This is a very physical project. Lots of scaffolding climbing, weather and rain wrangling, ladders and repetition and problem solving [and adjusting/modifying expectations] . I wish I could say that I am sleeping well, but I am not even though I am exhausted after each 12 hour day. Maybe next week!
I am sitting in a plane about to depart Wellington again to work in Christchurch this week on Inland Ice for or NZ Icefest.
I have to say I am a bit nervous and had a really interrupted sleep last night as I can’t really stop thinking about the project and anticipating solutions to potential problems as well as coming up with some new and improved strategies for dealing with such a large sculptural work.
Initially I thought Inland Ice would be about 3m tall, but it turns out that she is 4.5m tall in places. She is still 20m long.
I visited Christchurch last week on Thursday for another site visit to see the completed frame work. Chris, Tom and Si did an amazing job and the engineer is happy and I am too. I also ran a very awesome Ice Shelf workshop for a group of Christchurch Homeschool kids. It started with my usual presentation via powerpoint, but as I didn’t have my scientist Craig Stevens in tow, I had to try and deliver as much of scientific context and information about Antarctica as possible. I think it went Ok.
Then we hopped into the making part of the the workshop where the kids partnered up and negotiated the geometries of the project for a while until they were ready to join them together. The partners then joined with other partner groups until we had made one complete section. It was team work at its best. Such a great and well mannered and engaged bunch of kids with a great result that will be incorporated into Inland Ice this week. Thanks guys.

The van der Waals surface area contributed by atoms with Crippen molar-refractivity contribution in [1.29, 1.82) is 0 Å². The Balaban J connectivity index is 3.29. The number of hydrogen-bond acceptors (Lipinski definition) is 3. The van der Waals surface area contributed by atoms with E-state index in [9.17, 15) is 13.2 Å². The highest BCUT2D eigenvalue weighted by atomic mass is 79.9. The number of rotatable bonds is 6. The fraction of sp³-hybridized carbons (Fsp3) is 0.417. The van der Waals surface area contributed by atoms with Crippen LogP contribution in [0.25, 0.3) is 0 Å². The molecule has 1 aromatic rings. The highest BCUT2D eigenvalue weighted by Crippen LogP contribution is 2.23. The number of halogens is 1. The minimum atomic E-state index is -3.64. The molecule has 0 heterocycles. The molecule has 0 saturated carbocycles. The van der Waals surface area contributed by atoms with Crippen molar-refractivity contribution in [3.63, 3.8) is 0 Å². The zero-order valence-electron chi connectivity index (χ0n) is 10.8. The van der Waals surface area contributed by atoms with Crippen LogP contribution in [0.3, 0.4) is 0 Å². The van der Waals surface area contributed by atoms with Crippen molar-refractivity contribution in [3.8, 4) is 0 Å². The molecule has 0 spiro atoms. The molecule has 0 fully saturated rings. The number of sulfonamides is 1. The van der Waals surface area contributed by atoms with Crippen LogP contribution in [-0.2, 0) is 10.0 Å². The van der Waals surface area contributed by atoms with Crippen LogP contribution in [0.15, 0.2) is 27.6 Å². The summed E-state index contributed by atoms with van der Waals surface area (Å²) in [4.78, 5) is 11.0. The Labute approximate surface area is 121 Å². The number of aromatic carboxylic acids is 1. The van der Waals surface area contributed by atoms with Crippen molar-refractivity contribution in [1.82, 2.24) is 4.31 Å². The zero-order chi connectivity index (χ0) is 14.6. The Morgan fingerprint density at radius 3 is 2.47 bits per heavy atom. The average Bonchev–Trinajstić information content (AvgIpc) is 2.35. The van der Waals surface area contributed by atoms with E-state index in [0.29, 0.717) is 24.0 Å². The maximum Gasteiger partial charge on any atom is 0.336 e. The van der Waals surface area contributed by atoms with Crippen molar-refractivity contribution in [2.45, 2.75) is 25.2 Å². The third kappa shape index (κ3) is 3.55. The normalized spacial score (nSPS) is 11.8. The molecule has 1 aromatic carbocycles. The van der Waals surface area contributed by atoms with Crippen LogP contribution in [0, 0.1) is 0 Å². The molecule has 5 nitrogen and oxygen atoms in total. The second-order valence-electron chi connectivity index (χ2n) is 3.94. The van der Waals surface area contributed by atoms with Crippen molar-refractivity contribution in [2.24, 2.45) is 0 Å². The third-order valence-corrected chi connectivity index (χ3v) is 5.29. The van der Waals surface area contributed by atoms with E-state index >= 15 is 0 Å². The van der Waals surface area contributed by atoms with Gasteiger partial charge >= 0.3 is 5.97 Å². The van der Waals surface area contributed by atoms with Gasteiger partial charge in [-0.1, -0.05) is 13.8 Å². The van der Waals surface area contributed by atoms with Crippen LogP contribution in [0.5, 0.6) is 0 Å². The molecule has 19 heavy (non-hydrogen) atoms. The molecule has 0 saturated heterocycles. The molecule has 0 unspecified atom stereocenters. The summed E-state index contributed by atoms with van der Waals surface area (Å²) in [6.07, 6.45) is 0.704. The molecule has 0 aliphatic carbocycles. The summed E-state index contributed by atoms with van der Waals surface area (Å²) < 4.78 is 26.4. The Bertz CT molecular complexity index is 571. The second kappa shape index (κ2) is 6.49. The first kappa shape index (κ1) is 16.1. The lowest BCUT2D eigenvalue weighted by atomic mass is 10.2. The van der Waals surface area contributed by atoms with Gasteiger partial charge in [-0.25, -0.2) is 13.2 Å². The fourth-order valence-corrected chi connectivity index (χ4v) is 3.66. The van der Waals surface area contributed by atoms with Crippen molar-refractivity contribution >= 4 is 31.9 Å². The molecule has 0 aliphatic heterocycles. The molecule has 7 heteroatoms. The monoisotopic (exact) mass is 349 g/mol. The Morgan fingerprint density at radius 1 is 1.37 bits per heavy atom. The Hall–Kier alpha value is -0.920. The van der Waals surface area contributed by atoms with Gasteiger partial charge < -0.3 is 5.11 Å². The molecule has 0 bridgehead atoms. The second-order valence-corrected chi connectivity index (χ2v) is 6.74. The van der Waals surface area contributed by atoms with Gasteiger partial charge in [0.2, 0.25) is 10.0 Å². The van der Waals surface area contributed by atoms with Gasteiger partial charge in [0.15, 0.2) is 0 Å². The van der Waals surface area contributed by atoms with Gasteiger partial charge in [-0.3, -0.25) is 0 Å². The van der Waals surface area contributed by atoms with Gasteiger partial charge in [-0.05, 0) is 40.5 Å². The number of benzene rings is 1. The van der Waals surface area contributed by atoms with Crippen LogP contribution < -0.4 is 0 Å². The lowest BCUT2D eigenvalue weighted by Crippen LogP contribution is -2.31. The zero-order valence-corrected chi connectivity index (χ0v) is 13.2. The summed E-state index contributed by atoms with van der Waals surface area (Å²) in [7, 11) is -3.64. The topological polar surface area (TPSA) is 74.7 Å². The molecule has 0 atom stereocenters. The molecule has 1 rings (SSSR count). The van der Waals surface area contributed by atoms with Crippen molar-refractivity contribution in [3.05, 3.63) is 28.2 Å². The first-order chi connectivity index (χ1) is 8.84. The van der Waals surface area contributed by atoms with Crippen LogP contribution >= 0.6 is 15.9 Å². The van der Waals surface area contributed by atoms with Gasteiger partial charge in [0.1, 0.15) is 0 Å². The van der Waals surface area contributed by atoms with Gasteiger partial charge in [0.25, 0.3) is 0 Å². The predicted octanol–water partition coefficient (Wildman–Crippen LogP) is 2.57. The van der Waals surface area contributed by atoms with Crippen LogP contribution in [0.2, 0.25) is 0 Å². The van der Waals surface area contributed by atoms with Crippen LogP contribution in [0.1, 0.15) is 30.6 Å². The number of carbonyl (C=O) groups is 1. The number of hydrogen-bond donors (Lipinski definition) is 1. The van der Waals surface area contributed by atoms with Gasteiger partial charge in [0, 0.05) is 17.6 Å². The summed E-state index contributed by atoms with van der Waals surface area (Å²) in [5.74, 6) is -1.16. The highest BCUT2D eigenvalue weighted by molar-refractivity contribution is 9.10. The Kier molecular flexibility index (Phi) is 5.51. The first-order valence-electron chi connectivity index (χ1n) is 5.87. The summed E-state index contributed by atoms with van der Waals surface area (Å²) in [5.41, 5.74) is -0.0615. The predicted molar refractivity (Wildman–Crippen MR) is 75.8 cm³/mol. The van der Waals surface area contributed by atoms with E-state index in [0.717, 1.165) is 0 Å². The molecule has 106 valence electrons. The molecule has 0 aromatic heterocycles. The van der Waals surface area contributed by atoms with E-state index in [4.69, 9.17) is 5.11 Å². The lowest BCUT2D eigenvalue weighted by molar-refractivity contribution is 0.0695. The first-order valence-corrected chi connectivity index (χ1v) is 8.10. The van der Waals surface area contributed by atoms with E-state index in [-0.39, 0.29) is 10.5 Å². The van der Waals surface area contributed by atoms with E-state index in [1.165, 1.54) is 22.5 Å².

And to top things off, I was invited to speak to the Science Communication class at Victoria University, Wellington with poet Helen Heath and Michele Fontana and his wonderful Museum in a Pizza Box project. It was an honour to be included with these colleagues to present alternative science communication outputs to the students. It was also such a treat to witness Helen and Michele’s practices in action. Thanks to Rhian Salmon and Rebecca Priestly for engineering such an interesting afternoon. There is much to reflect on, but for another time.